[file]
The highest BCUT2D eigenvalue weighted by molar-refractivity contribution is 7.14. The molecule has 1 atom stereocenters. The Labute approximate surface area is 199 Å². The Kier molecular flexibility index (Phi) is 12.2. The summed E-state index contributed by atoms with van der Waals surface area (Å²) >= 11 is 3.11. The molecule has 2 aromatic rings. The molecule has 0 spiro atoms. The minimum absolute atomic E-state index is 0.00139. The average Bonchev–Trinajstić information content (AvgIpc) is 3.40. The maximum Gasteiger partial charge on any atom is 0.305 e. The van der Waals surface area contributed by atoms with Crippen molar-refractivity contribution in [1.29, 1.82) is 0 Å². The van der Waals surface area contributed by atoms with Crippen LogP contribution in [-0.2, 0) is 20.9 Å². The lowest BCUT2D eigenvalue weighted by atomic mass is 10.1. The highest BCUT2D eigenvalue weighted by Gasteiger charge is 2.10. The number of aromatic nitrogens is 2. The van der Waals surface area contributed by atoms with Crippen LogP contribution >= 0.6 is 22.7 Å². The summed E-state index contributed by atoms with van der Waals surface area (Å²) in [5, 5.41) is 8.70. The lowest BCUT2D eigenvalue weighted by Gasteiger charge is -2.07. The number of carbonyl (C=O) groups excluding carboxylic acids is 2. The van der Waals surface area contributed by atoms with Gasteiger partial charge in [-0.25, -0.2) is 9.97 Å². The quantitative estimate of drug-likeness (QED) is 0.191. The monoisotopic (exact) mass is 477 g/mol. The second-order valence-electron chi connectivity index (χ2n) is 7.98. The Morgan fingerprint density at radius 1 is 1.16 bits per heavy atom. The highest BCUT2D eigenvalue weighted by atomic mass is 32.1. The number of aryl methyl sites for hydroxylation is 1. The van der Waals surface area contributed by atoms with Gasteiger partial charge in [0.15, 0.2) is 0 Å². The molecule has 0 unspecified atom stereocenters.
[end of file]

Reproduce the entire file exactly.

The highest BCUT2D eigenvalue weighted by molar-refractivity contribution is 7.14. The molecule has 1 atom stereocenters. The Labute approximate surface area is 199 Å². The Kier molecular flexibility index (Phi) is 12.2. The summed E-state index contributed by atoms with van der Waals surface area (Å²) >= 11 is 3.11. The molecule has 2 aromatic rings. The molecule has 0 spiro atoms. The minimum absolute atomic E-state index is 0.00139. The average Bonchev–Trinajstić information content (AvgIpc) is 3.40. The maximum Gasteiger partial charge on any atom is 0.305 e. The van der Waals surface area contributed by atoms with Crippen molar-refractivity contribution in [1.29, 1.82) is 0 Å². The van der Waals surface area contributed by atoms with Crippen LogP contribution in [-0.2, 0) is 20.9 Å². The lowest BCUT2D eigenvalue weighted by atomic mass is 10.1. The highest BCUT2D eigenvalue weighted by Gasteiger charge is 2.10. The number of aromatic nitrogens is 2. The van der Waals surface area contributed by atoms with Crippen LogP contribution >= 0.6 is 22.7 Å². The summed E-state index contributed by atoms with van der Waals surface area (Å²) in [5, 5.41) is 8.70. The lowest BCUT2D eigenvalue weighted by Gasteiger charge is -2.07. The number of carbonyl (C=O) groups excluding carboxylic acids is 2. The van der Waals surface area contributed by atoms with Gasteiger partial charge in [-0.25, -0.2) is 9.97 Å². The quantitative estimate of drug-likeness (QED) is 0.191. The monoisotopic (exact) mass is 477 g/mol. The second-order valence-electron chi connectivity index (χ2n) is 7.98. The Morgan fingerprint density at radius 1 is 1.16 bits per heavy atom. The highest BCUT2D eigenvalue weighted by atomic mass is 32.1. The number of aryl methyl sites for hydroxylation is 1. The van der Waals surface area contributed by atoms with Gasteiger partial charge in [0.15, 0.2) is 0 Å². The molecule has 0 unspecified atom stereocenters.